Pain in the Game: Qantas Over JobKeeper Scheme 

  • Jul 06, 2020 AEST
  • Team Kalkine
Pain in the Game: Qantas Over JobKeeper Scheme 

Summary

  • Qantas is in the news for a dispute over the JobKeeper subsidy, with one of its employees moving to Fair Work Commission to deal with the conflict.
  • The airline has entered a Frequent Flyer alliance with BNPL sector player, Afterpay.
  • Qantas has adopted a three-year strategy to accelerate its recovery from the COVID-19 pandemic and return to growth in changed market, with the plan targeting benefits of AUD 15 billion.
  • The airline has completed AUD 1,360 million fully underwritten placement and opened AUD 500 million share purchase plan.    

Since the beginning of coronavirus crisis, we have heard a lot about Virgin Australia Holdings Limited (ASX:VAH), which saw its worse during the unprecedented crisis and went into voluntary administration. Not only the Australian second largest airline but the entire global aviation industry was hit hard during the pandemic with most of the carriers being grounded.

That said, despite the tough time, Qantas Airways Limited (ASX:QAN) stood taller in terms of handling the crisis at least in comparison to the domestic rival Virgin Australia. The latest is Virgin Australia got a new owner, whereas Qantas is implementing recovery plans. 

On 6 July 2020, Qantas and Afterpay announced plans to roll out an exclusive new partnership, enabling Qantas Frequent Flyers to earn up to 5,000 Qantas Points when membership number linked with the Afterpay account. The collaboration would deliver huge advantage to the program’s large portion of ‘frequent buyers’, according to Qantas Loyalty CEO Olivia Wirth.

Qantas in Dispute Over JobKeeper Payments

Recently, Qantas was in the news for not following the correct approach while paying employees as per the JobKeeper scheme. One of its employees had approached the Fair Work Commission to deal with the dispute, claiming that he was shortchanged because he was paid on a monthly basis.

The commission found that the employee's application was a dispute about the operation of Part 6-4C of the FW Act (Fair Work Act 2009). The commission mentioned that dealing with this issue does not necessarily require exercising judicial power.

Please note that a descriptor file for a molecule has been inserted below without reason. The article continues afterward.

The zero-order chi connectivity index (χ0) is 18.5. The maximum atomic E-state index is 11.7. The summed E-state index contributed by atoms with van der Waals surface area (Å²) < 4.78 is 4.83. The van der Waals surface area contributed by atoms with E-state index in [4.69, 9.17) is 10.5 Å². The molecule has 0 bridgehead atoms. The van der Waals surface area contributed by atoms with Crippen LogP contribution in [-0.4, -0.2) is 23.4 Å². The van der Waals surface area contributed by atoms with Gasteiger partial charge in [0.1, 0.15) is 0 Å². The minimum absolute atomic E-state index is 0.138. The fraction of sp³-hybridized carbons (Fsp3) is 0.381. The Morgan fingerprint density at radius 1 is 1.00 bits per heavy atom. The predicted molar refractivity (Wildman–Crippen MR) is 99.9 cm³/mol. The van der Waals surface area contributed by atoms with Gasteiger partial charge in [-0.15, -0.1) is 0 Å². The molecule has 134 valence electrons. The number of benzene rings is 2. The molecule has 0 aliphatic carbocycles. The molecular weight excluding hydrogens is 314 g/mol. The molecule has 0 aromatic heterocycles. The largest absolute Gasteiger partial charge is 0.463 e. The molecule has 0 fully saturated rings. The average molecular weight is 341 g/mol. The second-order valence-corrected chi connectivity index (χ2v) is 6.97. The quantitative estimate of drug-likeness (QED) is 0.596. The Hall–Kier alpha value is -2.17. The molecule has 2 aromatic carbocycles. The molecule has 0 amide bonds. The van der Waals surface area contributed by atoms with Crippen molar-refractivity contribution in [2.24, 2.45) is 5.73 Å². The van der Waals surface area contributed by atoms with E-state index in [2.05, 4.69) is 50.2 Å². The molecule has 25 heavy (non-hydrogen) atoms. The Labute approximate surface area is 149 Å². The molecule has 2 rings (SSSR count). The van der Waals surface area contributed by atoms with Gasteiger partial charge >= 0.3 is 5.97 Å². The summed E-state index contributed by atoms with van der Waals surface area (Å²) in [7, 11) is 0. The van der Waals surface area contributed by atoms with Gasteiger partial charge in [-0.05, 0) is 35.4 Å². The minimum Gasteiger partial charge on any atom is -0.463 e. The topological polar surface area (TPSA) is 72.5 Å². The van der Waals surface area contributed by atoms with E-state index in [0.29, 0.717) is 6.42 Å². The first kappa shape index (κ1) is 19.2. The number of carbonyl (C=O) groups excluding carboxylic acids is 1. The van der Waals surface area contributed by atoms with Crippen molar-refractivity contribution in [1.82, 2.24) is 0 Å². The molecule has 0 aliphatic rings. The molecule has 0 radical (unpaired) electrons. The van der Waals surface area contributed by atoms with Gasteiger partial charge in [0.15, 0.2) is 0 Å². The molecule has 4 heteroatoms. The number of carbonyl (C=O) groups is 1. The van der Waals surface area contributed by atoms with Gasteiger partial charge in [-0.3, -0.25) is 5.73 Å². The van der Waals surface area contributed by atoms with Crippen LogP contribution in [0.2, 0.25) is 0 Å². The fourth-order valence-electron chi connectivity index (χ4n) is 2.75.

The commission stated that the airline applied its mind for issuing wages to employees, making payments what QAN understood as obligations and what it considered to be reasonable. Though the commission suggested the airline to reverse its decision regarding payment to the complainant, it didn’t make any ruling, considering that different considerations may be required when making decisions towards what was reasonable for other employees.  

As per the airline, there is no unfairness from its side between monthly and fortnightly paid workers, as the nature of payment methods are different. Monthly paid workers have annualised wages averaged over 12 monthly pay dates, with payment dates that provide for payment in advance and arrears.

The airline also mentioned that the approach of Mr Mazzitelli, the Qantas' employee who had approached the commission, would put an unreasonable and excessive administrative and financial strain on the Group at a time of already severe financial stress due to the unprecedented crisis. Qantas also highlighted that such an approach would require the adoption of new payroll systems for payment to be calculated for monthly paid workers.

Reportedly, Qantas’ airport staff union is planning to take legal action against the airline, if the airline fails to change how it pays to employees as per the JobKeeper scheme. Few media reports have indicated that employees are not happy with the airline's way of calculating their wages.

Qantas' Proactive Measures to Accelerate Recovery